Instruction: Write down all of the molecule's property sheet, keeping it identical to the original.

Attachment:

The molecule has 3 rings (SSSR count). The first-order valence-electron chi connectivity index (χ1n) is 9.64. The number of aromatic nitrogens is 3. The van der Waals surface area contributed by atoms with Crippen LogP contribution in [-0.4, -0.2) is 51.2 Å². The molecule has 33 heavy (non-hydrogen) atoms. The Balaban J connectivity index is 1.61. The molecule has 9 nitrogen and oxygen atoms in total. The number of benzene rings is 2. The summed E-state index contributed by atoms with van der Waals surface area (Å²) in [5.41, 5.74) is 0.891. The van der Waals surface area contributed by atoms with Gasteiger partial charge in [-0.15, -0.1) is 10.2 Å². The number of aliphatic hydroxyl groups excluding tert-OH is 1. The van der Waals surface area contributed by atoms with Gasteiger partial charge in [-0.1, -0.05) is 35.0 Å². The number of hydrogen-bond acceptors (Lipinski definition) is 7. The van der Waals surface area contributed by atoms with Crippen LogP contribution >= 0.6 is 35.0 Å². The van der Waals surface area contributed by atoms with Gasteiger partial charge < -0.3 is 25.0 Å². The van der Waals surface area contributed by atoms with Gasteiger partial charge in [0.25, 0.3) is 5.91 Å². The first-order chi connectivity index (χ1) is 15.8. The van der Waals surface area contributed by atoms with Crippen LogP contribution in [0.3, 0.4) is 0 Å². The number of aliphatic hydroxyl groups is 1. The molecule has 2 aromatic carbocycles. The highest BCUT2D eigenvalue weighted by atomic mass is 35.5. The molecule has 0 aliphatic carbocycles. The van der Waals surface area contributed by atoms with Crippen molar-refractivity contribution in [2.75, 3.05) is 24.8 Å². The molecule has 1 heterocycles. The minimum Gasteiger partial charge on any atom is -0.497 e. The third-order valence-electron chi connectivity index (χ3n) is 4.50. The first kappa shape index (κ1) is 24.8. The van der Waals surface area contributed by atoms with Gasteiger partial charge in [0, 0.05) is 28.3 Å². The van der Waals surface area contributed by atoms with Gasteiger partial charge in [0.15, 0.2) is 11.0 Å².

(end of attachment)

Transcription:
The molecule has 3 rings (SSSR count). The first-order valence-electron chi connectivity index (χ1n) is 9.64. The number of aromatic nitrogens is 3. The van der Waals surface area contributed by atoms with Crippen LogP contribution in [-0.4, -0.2) is 51.2 Å². The molecule has 33 heavy (non-hydrogen) atoms. The Balaban J connectivity index is 1.61. The molecule has 9 nitrogen and oxygen atoms in total. The number of benzene rings is 2. The summed E-state index contributed by atoms with van der Waals surface area (Å²) in [5.41, 5.74) is 0.891. The van der Waals surface area contributed by atoms with Gasteiger partial charge in [-0.15, -0.1) is 10.2 Å². The number of aliphatic hydroxyl groups excluding tert-OH is 1. The van der Waals surface area contributed by atoms with Gasteiger partial charge in [-0.1, -0.05) is 35.0 Å². The number of hydrogen-bond acceptors (Lipinski definition) is 7. The van der Waals surface area contributed by atoms with Crippen LogP contribution >= 0.6 is 35.0 Å². The van der Waals surface area contributed by atoms with Gasteiger partial charge < -0.3 is 25.0 Å². The van der Waals surface area contributed by atoms with Gasteiger partial charge in [0.25, 0.3) is 5.91 Å². The first-order chi connectivity index (χ1) is 15.8. The van der Waals surface area contributed by atoms with Crippen LogP contribution in [0.3, 0.4) is 0 Å². The number of aliphatic hydroxyl groups is 1. The molecule has 2 aromatic carbocycles. The highest BCUT2D eigenvalue weighted by atomic mass is 35.5. The molecule has 0 aliphatic carbocycles. The van der Waals surface area contributed by atoms with Crippen molar-refractivity contribution in [2.75, 3.05) is 24.8 Å². The molecule has 1 heterocycles. The minimum Gasteiger partial charge on any atom is -0.497 e. The third-order valence-electron chi connectivity index (χ3n) is 4.50. The first kappa shape index (κ1) is 24.8. The van der Waals surface area contributed by atoms with Gasteiger partial charge in [0, 0.05) is 28.3 Å². The van der Waals surface area contributed by atoms with Gasteiger partial charge in [0.15, 0.2) is 11.0 Å².